This was my first time checking out the updated Test Track, and Chevrolet really makes the most of Magic Band tech here. I enjoyed spending a few minutes designing my own prototype vehicle, which is then saved to your band and scanned and synced with your ride vehicle, so you can see how it performed as you ride through, ranked against your friends riding with you. The attraction is sleek and futuristic looking, almost TRON-like, with none of the hokey "crash test dummy" aesthetic of the first version. I just wish the ride experience itself wasn't so jerky and abrupt.

Yes, I went to Disney's Hollywood Studios and managed to spend a grand total of five hours there. First, I absolutely loved seeing the Chinese Theater from the entrance with no hat, no stage, no nothing blocking the view. It's cinematic and exactly how the park was always supposed to look. I enjoyed The Great Movie Ride and the improvements made by Turner Classic Movies, a fitting new sponsor. Tower of Terror's fifth dimension room and random drop sequences really lift it far and beyond DCA's version. I paid my respects in One Man's Dream, which will likely close soon just as a dozen other things in the park have recently. Rock 'n' Roller Coaster is thrilling but the black-lit sets are so "meh." The park is due to add lands dedicated to Toy Story and Star Wars. I think the place would benefit greatly from an operating Red Car Trolley, like the one at Disney California Adventure.

It started pouring rain when I entered Animal Kingdom. Ponchos and umbrellas are necessities when vacationing in Orlando and should be carried around at all times in case of afternoon thunderstorms. I noticed that, unlike Anaheim, few people leave when it rains. Chances are very good that the rain will move on in a matter of minutes, so everyone just takes cover wherever they are until it stops. The animals like to come out to play in the rain, which made our ride on Kilimanjaro Safaris extra special. Our safari guide kept the tone courteous and informative, with few of the lame jokes and puns of the Jungle Cruise, which I appreciated. Expedition Everest is still a great ride, "disco yeti" notwithstanding. I enjoyed the puppetry and performances in Finding Nemo the Musical more than I thought I would. This gorgeous park will likely have Avatar Land and a nighttime show open during my next visit, and I can't wait.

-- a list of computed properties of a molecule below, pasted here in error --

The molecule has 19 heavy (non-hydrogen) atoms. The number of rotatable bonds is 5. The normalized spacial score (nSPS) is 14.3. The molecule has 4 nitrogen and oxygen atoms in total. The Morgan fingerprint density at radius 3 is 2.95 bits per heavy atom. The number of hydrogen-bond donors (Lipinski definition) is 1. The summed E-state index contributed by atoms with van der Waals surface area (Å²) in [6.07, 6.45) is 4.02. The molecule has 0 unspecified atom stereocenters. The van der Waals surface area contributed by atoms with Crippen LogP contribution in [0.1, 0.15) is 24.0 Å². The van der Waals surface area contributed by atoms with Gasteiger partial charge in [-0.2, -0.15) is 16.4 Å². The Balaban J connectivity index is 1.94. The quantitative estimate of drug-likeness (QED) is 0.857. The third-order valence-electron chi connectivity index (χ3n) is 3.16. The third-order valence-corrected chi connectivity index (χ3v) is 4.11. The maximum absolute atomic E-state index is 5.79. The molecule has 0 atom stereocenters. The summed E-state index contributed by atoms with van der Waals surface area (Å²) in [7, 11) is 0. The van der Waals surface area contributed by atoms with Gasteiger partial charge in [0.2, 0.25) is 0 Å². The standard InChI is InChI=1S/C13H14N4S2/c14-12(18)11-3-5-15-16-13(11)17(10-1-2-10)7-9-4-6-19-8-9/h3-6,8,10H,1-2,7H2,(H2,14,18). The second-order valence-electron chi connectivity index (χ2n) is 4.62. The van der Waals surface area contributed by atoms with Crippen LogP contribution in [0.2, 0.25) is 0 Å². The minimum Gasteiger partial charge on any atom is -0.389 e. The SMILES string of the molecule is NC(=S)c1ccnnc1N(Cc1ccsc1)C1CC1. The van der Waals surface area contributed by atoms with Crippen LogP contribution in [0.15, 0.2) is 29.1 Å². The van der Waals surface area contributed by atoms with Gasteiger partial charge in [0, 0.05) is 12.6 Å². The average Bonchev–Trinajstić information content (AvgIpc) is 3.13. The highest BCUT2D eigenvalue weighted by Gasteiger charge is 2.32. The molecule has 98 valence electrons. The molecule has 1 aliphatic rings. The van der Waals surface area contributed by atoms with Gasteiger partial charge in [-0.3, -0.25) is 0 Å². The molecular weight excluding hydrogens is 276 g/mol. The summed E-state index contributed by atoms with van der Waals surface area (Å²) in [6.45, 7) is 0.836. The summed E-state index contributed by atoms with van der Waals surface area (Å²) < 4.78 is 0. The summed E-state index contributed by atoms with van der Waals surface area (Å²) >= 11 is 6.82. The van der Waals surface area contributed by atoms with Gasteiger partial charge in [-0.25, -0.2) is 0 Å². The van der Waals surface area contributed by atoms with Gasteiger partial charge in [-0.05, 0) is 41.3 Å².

My final treat of the trip was a few tropical drinks at Trader Sam's Grog Grotto. I prefer the seating arrangement of Anaheim's but love the special effects of Orlando's. The new Poly lobby is spacious but lacks the exotic atmosphere the old planter and fountain provided.

Final thoughts: Walt Disney World truly benefits from what Walt called "the blessing of size." The scope and scale is impressive, at times overwhelming. Approaching the Magic Kingdom by ferry across Bay Lake, with Cinderella Castle looming ever larger in the distance, is incredibly theatrical and impressive (so much for Harbor Boulevard!). It definitely gets the "long shot" right, but when you move closer, I sometimes miss the charm and comfort that Disneyland's more intimate themed spaces provide.